The buzzing metropolis on the Catalonian coast has long been a mecca for art fans and tourists keen to immerse themselves in Spanish culture. Craving some time outdoors? Spread a towel out on soft sand beaches, take a turn around pretty parks or watch the world go by at a charming streetside café.
If you’re not sure where to begin, here are 12 brilliant Barcelona attractions to bulk out your itinerary:
- La Sagrada Família
- Casa Batlló
- Park Güell
- Gaudi House Museum
- Casa Milà
- La Rambla
- Gothic Quarter
- Picasso Museums
- Palau De La Música Catalana
- Parc De La Ciutadella
Let’s look at these favourites in a little more detail.
1. La Sagrada Família
Gazing out across the Barcelona skyline, it’s hard to miss the sharp spires of la Sagrada Família. The monumental basilica in the Eixample district is one of several beautiful buildings designed by Antoni Gaudí.
Despite construction beginning in 1882, la Sagrada Família is still incomplete, with building work continuing today. Once you’re done admiring its ornate façade and numerous towers, step inside to view its otherworldly interiors, complete with Gaudí’s signature geometric columns.
Getting to la Sagrada Família is easy because it has its own metro stop. Whizz there in under 15 minutes from Barcelona-Sants station.
2. Casa Batlló
Another Gaudí masterpiece, Casa Batlló, is just a short walk from the endlessly photogenic Gothic Quarter. Cross the road from Passeig de Gràcia metro station and feast your eyes on the colourful mosaics adorning the front of Casa Batlló.
The nineteenth-century apartment building was remodelled by Gaudí in 1904. His design drew inspiration from the underwater world, from the wavy edges of the walls to the balconies that look like the jagged jaws of sea monsters.
Casa Batlló was named a UNESCO World Heritage site in 2005 – and it’s easy to see why! While you could gaze at it from the bustling street below, we strongly recommend booking tickets to go inside.
3. Park Güell
Barcelona is brimming with green spaces where you can soak up the Spanish sunshine. Perhaps the most famous of all is Park Güell, and– you guessed it – it’s another Gaudí creation.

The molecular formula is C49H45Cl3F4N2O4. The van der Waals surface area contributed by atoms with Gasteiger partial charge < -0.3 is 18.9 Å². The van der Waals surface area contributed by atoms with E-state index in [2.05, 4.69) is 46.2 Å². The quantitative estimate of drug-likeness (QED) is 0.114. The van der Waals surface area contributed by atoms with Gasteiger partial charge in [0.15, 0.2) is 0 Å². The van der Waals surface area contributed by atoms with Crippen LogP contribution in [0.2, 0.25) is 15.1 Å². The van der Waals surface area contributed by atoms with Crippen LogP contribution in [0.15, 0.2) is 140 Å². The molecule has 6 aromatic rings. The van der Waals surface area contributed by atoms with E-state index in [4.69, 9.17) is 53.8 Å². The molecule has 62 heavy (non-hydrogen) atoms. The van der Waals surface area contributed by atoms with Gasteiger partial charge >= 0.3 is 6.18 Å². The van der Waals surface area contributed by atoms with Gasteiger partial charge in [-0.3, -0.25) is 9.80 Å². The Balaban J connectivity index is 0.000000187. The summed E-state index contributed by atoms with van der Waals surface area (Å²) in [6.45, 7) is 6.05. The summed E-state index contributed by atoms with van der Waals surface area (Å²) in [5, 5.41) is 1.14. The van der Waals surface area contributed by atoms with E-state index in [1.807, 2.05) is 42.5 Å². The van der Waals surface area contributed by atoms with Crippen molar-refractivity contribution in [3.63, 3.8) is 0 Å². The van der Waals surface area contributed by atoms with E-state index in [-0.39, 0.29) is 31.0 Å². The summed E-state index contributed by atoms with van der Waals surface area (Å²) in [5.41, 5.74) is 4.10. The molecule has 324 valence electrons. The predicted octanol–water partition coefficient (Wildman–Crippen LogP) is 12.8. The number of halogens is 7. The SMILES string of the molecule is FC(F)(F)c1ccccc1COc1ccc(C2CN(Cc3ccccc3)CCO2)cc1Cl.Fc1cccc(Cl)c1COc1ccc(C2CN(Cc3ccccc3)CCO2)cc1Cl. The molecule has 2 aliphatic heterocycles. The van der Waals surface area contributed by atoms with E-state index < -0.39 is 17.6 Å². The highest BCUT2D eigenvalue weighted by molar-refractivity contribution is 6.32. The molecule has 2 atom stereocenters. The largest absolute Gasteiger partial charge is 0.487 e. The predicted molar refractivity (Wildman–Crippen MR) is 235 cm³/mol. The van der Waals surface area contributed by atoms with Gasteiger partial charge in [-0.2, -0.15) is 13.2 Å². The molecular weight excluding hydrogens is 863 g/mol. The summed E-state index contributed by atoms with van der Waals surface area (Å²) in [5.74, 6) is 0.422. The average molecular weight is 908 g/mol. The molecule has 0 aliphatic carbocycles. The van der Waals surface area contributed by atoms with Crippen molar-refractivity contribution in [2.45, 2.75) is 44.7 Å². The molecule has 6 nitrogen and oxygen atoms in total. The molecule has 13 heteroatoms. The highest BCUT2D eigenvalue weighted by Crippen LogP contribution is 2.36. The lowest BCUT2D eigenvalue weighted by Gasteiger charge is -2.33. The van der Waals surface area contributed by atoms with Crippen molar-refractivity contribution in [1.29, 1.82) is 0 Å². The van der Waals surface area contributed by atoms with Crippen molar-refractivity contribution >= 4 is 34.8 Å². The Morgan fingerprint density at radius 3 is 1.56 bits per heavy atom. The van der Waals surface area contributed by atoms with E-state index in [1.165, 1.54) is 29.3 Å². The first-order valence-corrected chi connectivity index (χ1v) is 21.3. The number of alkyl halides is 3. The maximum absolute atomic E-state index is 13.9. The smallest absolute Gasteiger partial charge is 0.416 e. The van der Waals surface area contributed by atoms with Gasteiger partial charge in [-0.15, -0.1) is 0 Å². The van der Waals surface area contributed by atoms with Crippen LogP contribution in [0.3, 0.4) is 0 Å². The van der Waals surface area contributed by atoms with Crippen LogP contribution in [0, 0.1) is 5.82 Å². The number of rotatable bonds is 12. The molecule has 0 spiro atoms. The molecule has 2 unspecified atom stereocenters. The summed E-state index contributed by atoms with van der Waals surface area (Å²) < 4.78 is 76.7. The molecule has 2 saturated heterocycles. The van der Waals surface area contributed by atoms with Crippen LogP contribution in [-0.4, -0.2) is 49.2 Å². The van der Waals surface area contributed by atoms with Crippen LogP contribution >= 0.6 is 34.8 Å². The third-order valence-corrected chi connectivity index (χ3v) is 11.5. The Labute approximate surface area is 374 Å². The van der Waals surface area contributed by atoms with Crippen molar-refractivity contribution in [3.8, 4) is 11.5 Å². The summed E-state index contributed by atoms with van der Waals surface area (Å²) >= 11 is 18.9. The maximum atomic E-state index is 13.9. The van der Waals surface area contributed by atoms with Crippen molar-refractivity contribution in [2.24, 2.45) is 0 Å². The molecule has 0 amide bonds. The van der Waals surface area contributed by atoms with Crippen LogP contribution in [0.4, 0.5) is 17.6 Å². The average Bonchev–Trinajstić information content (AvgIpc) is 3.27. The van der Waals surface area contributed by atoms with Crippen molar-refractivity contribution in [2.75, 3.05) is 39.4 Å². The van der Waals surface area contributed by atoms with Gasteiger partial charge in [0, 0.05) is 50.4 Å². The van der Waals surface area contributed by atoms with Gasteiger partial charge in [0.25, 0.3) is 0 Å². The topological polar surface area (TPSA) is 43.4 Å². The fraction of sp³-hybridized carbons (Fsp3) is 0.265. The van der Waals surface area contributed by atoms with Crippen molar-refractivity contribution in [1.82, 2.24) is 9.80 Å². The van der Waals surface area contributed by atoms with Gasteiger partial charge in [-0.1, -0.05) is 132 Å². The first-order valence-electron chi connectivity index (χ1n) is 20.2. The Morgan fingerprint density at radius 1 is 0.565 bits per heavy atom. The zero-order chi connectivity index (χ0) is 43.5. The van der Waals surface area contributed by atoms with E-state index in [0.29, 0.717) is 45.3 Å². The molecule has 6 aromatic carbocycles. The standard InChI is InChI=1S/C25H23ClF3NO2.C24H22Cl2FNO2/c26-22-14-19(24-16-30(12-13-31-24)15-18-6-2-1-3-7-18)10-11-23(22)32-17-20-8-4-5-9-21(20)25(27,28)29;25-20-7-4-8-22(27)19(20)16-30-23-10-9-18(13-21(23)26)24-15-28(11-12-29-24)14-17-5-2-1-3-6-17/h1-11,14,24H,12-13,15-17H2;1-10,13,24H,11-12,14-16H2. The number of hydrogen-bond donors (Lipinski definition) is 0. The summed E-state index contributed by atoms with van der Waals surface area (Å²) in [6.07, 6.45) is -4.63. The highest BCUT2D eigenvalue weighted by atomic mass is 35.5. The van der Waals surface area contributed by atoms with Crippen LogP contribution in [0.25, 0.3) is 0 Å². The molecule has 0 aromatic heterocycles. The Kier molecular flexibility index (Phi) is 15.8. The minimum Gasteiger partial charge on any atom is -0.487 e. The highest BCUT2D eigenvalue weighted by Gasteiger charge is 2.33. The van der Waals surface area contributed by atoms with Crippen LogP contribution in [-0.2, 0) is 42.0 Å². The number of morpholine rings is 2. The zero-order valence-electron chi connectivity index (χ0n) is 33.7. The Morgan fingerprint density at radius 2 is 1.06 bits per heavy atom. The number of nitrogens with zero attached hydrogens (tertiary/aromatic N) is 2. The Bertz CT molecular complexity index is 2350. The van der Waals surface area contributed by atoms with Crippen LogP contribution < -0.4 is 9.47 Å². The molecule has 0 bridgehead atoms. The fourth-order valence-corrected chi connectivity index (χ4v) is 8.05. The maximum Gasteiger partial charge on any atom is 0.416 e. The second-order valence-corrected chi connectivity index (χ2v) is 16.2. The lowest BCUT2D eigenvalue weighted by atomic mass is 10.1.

Situated atop a hill in Gràcia and boasting epic views of the city and sea, Parc Güell is easily one of the most visited attractions in Barcelona. Reach Park Güell via metro (hopping off at either Lesseps or Vallcarca) and spend a couple of hours getting lost in the enchanting grounds. As well as all manner of native flora and fauna, the park is littered with fantastical sculptures and magical mosaiced structures.
4. Gaudí House Museum
This museum makes getting to grips with Gaudí’s Barcelona life easy. It’s tucked away within Park Güell and was the architect’s home for almost 20 years during the early 1900s.
As well as enjoying its tranquillity among the trees, the Gaudí House Museum is filled with elegant furnishings from houses designed by this artistic genius. The building has been set out as it was when he lived there with added exhibits which showcase his most famous innovations.
Barcelona’s hills are dotted with beautiful viewpoints and epic landmarks. Perhaps the best-known is Montjüic, an impressive peak southwest of the city that once housed its Jewish community.
There’s something to appeal to everyone on Montjüic. The hill hosts some of the best things to do in Barcelona, including the ruins of the Castell de Montjüic, the Museu Nacional d'Art de Catalunya and the city’s Olympic Stadium.
Venture there by funicular railway and cable car from Paral-lel metro station to enjoy panoramic vistas as far as the eye can see.
6. Casa Milà
Also known as La Pedrera, Casa Milà was designed by Gaudí in 1906 after being commissioned by the wealthy Milà family. A central location on Passeig de Gràcia makes it a great place to visit en-route to Casa Batlló.
The UNESCO World Heritage Casa Milà was the final residential project of Gaudí, and it’ll blow you away with its nature-inspired design! La Pedrera means ‘stone quarry’ in the local lingo, which is reflected in the building’s unique façade.
All five floors of Casa Milà currently form a centre dedicated to the works of Gaudí. Highlights include a rooftop sculpture garden and two central courtyards with winding and wonderfully painted staircases.
7. La Rambla
We bet you’ve heard of this street before! La Rambla is an iconic boulevard on the edge of Barcelona’s Gothic Quarter, inundated with shops, restaurants, theatres, street stalls, museums and heritage sites.
Searching for somewhere to grab a bite to eat? Or maybe you’re keen to watch a flamenco show? La Rambla should be one of your first ports of call. You’ll find Plaça de Catalunya here, one of the city’s most prominent squares and a central shopping hub.
8. Gothic Quarter
Steeped in history and dripping in eye-catching architecture, the Gothic Quarter was once Barcelona’s beating heart. No visit to the city is complete without exploring its narrow, cobbled streets and centuries-old monuments.
Stumble across tiny squares home to authentic tapas bars and cosy wine bars. The Gothic Quarter also lays claim to one of the city’s most iconic structures: the thirteenth-century Barcelona Cathedral. Don’t skip stepping out into its cloister gardens. As well as luscious plant life and a tinkling fountain, they’re home to a gaggle of white geese!
9. Picasso Museum
Calling all art lovers! You’ll want to set aside several hours to explore every inch of the Picasso Museum. Barcelona was the artist’s home for several years during his later life. The museum hosts one of the world’s largest collections of his works.